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Darwin Correspondence Project

To W. D. Fox   11 May [1874]

Down, | Beckenham, Kent.

May 11th

My dear Fox

I was very glad to get your interesting letter which was not a word too long, & did not tell me a thing which I did not wish to hear.—1

I opened the parcel before reading your letter & speculated much how the quasi-drawings had been made, for I saw hairs & scales on them. They are very curious & if they can be produced cheaply, they would really be very valuable & would tell anyone the names of the British Lepidoptera very quickly. I cannot conceive how they can be done, for the same butterfly or moth must I suppose serve for several copies. I do not know Mr Merrin’s address else I would write & thank him very sincerely.2 Will you do this kind act for me, as I generally have such a lot of letters to write every day.— I will show the plates to any one interested in Nat. Hist. who may be here.—

I am glad to hear so good an account of yourself, & as for one’s body growing old there is no help for it, & I feel as old as Methusalem;3 but not much in mind, except that I think one takes everything more quietly, as not signifying so much. And as you say one looks backwards much more than forwards & can never expect to have nearly such keen enjoyment as in old days, as when we breakfasted together at Cambridge & shot in Derbyshire. Do I remember Brachinus?4 Am I alive? Poor Albert Way I did not know that he was dead: it is a good job, for I have heard that his life & mind have been wretched for some years.—5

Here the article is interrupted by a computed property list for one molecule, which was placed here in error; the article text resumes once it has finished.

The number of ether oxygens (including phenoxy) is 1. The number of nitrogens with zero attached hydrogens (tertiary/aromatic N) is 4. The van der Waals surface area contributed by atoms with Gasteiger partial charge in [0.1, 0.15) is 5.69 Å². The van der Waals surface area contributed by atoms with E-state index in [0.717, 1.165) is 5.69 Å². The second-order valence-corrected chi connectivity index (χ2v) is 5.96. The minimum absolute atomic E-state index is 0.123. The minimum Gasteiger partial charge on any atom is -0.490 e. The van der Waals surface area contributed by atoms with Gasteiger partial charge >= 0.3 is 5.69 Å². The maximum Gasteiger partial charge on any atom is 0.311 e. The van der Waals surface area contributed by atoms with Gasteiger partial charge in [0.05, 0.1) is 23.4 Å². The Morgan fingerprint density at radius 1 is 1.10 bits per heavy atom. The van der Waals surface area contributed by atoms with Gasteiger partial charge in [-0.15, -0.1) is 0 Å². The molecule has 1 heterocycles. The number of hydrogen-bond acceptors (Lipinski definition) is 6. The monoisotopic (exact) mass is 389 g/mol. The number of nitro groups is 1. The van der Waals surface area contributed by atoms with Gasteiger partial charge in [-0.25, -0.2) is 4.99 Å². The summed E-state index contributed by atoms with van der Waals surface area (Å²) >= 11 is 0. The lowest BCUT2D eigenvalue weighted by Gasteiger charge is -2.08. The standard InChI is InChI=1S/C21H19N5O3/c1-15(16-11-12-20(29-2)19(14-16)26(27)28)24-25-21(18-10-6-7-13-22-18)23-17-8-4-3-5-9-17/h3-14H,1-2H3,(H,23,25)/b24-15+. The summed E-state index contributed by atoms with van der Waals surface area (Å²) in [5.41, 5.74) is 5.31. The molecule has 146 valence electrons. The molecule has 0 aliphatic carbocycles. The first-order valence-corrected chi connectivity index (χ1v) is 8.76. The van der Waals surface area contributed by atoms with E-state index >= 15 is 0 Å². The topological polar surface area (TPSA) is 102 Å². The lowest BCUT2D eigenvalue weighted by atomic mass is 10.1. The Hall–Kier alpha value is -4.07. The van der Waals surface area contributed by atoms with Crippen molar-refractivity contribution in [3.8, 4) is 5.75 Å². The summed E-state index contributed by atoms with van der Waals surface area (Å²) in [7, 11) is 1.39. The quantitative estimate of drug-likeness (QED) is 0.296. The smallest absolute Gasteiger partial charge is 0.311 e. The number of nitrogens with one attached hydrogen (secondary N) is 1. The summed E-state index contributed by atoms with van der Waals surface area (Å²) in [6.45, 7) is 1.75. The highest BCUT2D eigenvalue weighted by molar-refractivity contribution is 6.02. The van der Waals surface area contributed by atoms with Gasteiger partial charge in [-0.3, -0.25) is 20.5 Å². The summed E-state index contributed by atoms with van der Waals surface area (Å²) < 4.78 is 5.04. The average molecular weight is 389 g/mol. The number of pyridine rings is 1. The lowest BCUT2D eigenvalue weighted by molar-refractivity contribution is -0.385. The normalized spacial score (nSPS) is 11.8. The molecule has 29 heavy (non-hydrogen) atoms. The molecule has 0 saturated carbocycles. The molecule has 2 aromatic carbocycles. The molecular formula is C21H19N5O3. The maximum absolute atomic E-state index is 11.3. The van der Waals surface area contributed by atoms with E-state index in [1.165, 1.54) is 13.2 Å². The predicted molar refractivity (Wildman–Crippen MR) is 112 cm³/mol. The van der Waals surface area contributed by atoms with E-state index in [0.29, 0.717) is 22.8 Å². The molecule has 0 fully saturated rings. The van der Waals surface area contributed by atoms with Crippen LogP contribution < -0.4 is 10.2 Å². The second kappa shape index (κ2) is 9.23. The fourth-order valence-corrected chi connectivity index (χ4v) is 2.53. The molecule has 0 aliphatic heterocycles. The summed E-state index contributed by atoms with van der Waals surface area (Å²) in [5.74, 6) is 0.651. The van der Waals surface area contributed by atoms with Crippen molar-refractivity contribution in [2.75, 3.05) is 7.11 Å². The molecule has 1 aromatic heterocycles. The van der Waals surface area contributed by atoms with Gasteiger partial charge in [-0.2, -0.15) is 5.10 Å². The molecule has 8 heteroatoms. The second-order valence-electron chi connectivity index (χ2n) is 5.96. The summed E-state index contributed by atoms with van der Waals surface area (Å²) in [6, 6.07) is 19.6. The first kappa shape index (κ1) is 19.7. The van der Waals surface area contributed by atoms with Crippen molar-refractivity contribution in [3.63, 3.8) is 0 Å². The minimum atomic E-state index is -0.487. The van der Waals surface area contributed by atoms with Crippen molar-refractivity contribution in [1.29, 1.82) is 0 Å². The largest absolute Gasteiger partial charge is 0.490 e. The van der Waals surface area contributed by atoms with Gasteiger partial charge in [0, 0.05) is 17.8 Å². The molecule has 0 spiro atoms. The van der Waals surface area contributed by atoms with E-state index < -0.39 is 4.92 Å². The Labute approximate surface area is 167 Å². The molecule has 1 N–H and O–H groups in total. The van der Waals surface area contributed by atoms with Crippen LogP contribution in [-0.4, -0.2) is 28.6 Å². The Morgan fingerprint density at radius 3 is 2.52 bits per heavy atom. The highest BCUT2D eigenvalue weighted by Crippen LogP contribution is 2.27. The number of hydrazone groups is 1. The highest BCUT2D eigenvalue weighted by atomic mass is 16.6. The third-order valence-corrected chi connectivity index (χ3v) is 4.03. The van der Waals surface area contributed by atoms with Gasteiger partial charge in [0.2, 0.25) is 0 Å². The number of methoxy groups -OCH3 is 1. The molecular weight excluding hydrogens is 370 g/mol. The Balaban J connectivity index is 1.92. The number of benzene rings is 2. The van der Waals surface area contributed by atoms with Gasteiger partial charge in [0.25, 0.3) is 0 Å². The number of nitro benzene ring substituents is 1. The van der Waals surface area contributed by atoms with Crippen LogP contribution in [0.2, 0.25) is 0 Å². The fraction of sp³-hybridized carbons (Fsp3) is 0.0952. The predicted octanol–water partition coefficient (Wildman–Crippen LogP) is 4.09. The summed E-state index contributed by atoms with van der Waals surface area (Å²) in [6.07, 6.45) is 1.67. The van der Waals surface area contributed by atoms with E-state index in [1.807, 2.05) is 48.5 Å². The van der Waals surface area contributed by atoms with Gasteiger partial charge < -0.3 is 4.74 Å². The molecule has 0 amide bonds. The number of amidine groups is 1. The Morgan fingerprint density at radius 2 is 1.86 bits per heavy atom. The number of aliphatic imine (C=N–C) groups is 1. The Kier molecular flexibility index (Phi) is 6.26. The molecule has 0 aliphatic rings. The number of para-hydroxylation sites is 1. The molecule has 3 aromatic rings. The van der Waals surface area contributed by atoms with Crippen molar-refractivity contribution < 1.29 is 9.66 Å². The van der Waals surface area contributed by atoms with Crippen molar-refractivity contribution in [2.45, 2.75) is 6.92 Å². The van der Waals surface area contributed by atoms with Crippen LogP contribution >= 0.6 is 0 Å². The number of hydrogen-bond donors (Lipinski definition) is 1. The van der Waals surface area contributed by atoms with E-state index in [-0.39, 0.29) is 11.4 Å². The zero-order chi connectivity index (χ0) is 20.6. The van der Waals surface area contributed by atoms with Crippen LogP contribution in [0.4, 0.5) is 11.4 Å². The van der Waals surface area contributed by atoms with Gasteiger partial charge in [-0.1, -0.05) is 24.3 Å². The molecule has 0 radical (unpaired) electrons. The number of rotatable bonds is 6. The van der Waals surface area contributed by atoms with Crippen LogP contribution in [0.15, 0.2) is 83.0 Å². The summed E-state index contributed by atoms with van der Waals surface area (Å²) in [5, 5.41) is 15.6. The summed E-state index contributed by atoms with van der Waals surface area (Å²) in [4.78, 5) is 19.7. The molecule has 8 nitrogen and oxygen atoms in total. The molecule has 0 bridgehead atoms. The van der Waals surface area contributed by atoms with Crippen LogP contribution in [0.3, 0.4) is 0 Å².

Like you I always associate my Father with his gardens, & last evening was speaking to Emma about his sitting so long in the garden listening to the Birds singing. You ask about Caroline: she is aged in her body & infirm, but very brisk in mind: a few days ago, another daughter was married, & now the old pair will be left with only one nestling, & this will be dull for the House.—6 You ask also about myself: I have been rather better of late, but I never pass six hours without much discomfort; & I forget myself only when I am at work. I have just finished correcting new Editions of my Descent of Man & Coral Reefs; & this is very tedious work, & I am delighted to be at new investigations. I am preparing a book almost wholly on Drosera or the Sun-Dew,7 which is a wonderful plant under a physiological point of view, & I think I have made some curious discoveries. One of the chief new points is that it secretes a fluid analogous to gastric juice, for it contains a ferment, closely analogous to pepsine, with an acid, & can thus in a few hours dissolve the hardest cartilage, bone & meat &c. &c.—

I shall never have strength & life to complete more of the series of books in relation to the Origin, of which I have the M.S. half completed; but I have started the subject & that must be enough for me.—8

It will be job for you to decipher this scrawl. Farewell my dear old friend— My wife sends her very kind remembrances & do pay us a visit whenever you can. | Farewell yours affectionately | Ch. Darwin

My son’s Bank is in High St “Hawkinson, Atherley & Darwin”   it is a very flourishing concern.—9

My son George, I fear, is a confirmed invalid & has given up the law— My third is going to be married & will be my Secretary.— Leonard R.E. is going to N. Zealand on the Venus Expedition. Horace is working in an Engineers Workshop, but is often unwell.— Hereditary ill-health.10

Footnotes